About The Catbird

There are actually different species of catbirds in existence like the white-eared cat bird, green catbird, spotted catbird, tooth-billed catbird, and grey catbird. However when people use the word catbird they usually refer to the grey catbird or Dumetella carolinensis. Grey catbirds have a dark grey plumage with a black crown and tail. Their long erect tails have chestnut undertail coverts that are distinctive. They also have slender bills, dark eyes, and black legs. Catbirds are slightly smaller than robins at approximately 8½ to 9¼ inches long and are a good deal slimmer. Like wrens, catbirds hold their tails upright most of the time, flicking them back and forth in a nervous manner. Catbirds are named so for their distinctive call which sounds like a cat’s meow.

The Catbird Nesting Preferences

Catbirds like to live in brushy woods and swampy thickets but are also often seen in farms, towns, and gardens. They usually build their nests in bushes, vines, and low trees near creeks. Catbird nests are large and are made of dry twigs, leaves, bark and roots and are lined with dark fibrous roots and pine needles. The nests are arranged in a circular manner and are usually found 3 to 15 feet above ground. The gray catbird lays 3 to 6 eggs that are glossy blue green in color.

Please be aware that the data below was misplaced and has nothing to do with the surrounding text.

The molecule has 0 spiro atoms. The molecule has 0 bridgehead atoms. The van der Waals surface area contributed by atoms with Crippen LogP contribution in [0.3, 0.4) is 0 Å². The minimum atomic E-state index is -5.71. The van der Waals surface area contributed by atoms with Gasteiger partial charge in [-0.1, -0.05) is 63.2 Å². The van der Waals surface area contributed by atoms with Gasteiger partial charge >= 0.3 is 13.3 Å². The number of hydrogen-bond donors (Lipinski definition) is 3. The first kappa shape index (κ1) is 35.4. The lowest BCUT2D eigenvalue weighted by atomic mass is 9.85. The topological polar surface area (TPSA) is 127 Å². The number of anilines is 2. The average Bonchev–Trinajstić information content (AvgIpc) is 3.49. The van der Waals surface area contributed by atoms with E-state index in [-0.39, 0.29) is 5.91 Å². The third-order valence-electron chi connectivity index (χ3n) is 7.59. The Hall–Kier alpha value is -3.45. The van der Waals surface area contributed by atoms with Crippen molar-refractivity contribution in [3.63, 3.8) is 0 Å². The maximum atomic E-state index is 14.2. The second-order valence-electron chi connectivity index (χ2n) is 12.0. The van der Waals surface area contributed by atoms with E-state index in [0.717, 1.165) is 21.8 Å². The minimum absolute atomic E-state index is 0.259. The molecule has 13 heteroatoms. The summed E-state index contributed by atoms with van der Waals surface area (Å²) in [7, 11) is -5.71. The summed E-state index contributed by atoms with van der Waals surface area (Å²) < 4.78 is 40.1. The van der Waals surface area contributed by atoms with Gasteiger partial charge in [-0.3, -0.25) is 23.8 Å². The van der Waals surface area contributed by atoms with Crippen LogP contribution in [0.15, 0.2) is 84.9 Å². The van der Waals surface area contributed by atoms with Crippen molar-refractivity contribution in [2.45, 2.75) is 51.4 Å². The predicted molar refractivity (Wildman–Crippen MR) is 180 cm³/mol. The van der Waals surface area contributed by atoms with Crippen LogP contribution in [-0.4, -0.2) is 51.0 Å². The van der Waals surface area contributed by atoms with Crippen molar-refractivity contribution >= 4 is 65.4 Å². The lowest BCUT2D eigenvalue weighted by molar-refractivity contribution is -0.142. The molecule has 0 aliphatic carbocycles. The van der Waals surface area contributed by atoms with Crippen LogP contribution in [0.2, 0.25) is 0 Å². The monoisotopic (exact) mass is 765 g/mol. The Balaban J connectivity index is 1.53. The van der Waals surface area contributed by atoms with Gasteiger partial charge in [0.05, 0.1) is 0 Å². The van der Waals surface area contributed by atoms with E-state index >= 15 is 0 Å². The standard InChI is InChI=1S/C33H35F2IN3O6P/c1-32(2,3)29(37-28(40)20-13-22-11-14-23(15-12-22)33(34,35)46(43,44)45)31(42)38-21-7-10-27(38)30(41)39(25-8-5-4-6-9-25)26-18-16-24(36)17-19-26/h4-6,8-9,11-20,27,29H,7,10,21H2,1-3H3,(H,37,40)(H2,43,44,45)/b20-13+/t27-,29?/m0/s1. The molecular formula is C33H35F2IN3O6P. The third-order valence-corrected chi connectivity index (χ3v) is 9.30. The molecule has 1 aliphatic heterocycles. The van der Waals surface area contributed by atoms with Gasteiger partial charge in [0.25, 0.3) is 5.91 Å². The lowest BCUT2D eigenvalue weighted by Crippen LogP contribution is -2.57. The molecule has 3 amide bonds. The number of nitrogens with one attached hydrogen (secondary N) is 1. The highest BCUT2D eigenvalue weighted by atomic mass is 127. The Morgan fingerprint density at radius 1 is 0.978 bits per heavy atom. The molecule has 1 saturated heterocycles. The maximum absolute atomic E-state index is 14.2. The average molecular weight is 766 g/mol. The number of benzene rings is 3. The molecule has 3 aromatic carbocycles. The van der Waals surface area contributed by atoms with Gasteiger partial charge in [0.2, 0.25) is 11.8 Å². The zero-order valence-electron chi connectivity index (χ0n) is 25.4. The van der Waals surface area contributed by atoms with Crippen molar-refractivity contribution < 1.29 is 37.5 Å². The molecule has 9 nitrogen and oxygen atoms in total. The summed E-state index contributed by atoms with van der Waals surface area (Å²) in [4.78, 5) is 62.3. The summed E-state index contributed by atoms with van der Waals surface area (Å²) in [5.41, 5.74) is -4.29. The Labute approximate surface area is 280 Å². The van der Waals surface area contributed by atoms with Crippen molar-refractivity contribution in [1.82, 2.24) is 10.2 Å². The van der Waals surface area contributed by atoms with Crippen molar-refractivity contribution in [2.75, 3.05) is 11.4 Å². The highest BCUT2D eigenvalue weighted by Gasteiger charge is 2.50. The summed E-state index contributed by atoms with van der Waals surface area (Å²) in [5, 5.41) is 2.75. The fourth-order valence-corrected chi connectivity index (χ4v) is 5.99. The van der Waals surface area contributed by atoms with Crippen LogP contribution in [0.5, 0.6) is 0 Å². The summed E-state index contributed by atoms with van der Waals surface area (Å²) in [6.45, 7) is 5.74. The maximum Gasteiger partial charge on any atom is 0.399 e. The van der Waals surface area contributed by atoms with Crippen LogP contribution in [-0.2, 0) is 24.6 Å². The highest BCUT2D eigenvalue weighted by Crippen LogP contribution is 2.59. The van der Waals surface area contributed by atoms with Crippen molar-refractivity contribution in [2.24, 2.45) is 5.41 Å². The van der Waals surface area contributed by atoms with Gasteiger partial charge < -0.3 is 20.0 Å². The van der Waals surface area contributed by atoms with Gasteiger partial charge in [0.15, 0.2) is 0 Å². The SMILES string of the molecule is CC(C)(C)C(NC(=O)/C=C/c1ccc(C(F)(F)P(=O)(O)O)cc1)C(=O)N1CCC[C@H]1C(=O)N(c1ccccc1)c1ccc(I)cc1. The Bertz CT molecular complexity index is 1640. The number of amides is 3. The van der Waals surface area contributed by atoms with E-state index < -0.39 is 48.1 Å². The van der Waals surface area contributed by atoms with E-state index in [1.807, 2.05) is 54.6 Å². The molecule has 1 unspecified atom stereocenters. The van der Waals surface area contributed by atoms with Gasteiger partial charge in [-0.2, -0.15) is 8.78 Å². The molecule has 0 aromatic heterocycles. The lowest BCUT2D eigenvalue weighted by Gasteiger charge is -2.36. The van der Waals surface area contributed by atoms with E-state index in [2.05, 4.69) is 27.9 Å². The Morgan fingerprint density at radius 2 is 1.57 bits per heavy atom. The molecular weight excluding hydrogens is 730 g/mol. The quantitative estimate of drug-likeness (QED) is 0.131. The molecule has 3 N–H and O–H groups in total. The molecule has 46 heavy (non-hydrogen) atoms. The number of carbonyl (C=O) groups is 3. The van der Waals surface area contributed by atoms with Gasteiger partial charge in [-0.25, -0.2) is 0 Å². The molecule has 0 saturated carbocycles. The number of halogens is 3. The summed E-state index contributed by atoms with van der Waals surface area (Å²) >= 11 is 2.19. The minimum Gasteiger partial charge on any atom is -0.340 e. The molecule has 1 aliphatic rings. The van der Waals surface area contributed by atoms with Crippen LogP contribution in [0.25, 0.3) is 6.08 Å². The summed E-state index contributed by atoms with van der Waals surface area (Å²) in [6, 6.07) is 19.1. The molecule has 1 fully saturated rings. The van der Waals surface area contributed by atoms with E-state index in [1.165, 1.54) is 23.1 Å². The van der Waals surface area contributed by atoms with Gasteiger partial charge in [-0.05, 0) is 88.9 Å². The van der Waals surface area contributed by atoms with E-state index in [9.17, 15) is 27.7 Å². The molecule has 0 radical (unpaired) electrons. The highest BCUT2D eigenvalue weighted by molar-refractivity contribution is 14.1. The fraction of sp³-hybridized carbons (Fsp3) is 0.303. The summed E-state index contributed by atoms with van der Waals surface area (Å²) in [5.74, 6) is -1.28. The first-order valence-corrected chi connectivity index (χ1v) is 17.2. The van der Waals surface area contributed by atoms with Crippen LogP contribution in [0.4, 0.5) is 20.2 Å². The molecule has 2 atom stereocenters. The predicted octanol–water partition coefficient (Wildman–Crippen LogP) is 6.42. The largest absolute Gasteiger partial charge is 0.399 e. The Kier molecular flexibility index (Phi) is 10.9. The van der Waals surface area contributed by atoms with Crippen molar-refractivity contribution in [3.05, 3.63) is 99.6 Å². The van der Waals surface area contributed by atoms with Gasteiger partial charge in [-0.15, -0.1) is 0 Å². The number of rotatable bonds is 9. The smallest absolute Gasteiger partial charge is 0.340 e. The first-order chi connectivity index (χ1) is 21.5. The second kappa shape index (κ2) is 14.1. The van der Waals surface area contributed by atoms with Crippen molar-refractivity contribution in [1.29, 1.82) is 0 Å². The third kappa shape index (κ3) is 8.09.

Building a Birdhouse For The Catbird

Gray catbirds will nest on platforms when there are no natural nesting sites available. The recommended dimensions for a catbird platform are: 6” x 8” (floor), 8” (distance from floor to roof), 3’ to 10’ (mount height). It is also recommended that the platform built be open all four sides with using 2 to four corner posts to hold up the roof. Be sure to mount the platform near dense vegetation to encourage the use of the platform.

The Catbird Mating Habits

The gray catbird is migratory. Male catbirds usually arrive a few days before the female catbirds do on their breeding grounds. The male catbirds attract the female catbirds by singing on top of bushes and wait for the female catbirds to draw near after which they form their breeding pair. The gray catbirds are monogamous.

The Catbird Feeding Preferences

Gray catbirds are omnivorous with insects making up 60% of their diet. Some of the more common insects that they eat are ants, beetles, flies, caterpillars, moth, spiders, and aphids. The remaining 40% of their diet is made up of fruits like wild berries, blackberries, grapes, and grass seeds. Gray Catbirds acquire most of their food through foraging on treetops and the ground. They are also known to approach feeding stations to eat food like peanuts, currants, raisins, and bread crumbs.

Interesting Catbird Facts

  • The syrinx of gray catbirds has an unusual structure that not only allows them to make mewing sounds like that of a cat but also allows them to imitate other birds, tree frogs, and even mechanical sounds that they hear. Their unusual syrinx also allows them to sing in two voices at once.
  • Gray catbirds are not afraid of predators and respond to them aggressively to them by flashing their wings and tails and by making their signature mew sounds. They are also known to even attack and peck predators that come too near their nests.